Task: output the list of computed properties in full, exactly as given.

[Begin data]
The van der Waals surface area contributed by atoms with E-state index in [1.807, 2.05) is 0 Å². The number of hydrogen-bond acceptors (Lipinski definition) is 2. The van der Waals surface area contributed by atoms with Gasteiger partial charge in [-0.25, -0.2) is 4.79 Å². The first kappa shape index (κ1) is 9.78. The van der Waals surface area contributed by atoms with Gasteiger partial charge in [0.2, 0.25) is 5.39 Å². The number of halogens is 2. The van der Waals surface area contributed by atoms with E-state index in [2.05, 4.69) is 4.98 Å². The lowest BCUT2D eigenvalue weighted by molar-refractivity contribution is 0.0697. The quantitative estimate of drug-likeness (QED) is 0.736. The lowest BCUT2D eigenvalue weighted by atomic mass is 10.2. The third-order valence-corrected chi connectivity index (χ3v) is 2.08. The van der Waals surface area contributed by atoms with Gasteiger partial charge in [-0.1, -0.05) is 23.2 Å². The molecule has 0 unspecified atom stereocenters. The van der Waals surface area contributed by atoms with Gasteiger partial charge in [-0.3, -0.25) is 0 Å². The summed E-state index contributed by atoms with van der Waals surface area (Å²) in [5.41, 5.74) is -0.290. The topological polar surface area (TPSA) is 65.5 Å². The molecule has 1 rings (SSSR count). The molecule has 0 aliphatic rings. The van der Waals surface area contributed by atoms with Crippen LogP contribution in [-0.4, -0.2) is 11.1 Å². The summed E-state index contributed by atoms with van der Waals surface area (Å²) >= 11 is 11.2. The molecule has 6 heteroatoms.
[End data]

The van der Waals surface area contributed by atoms with E-state index in [1.807, 2.05) is 0 Å². The number of hydrogen-bond acceptors (Lipinski definition) is 2. The van der Waals surface area contributed by atoms with Gasteiger partial charge in [-0.25, -0.2) is 4.79 Å². The first kappa shape index (κ1) is 9.78. The van der Waals surface area contributed by atoms with Gasteiger partial charge in [0.2, 0.25) is 5.39 Å². The number of halogens is 2. The van der Waals surface area contributed by atoms with E-state index in [2.05, 4.69) is 4.98 Å². The lowest BCUT2D eigenvalue weighted by molar-refractivity contribution is 0.0697. The quantitative estimate of drug-likeness (QED) is 0.736. The lowest BCUT2D eigenvalue weighted by atomic mass is 10.2. The third-order valence-corrected chi connectivity index (χ3v) is 2.08. The van der Waals surface area contributed by atoms with Gasteiger partial charge in [-0.1, -0.05) is 23.2 Å². The molecule has 0 unspecified atom stereocenters. The van der Waals surface area contributed by atoms with Gasteiger partial charge in [-0.3, -0.25) is 0 Å². The summed E-state index contributed by atoms with van der Waals surface area (Å²) in [5.41, 5.74) is -0.290. The topological polar surface area (TPSA) is 65.5 Å². The molecule has 1 rings (SSSR count). The molecule has 0 aliphatic rings. The van der Waals surface area contributed by atoms with Crippen LogP contribution in [-0.4, -0.2) is 11.1 Å². The summed E-state index contributed by atoms with van der Waals surface area (Å²) >= 11 is 11.2. The molecule has 6 heteroatoms.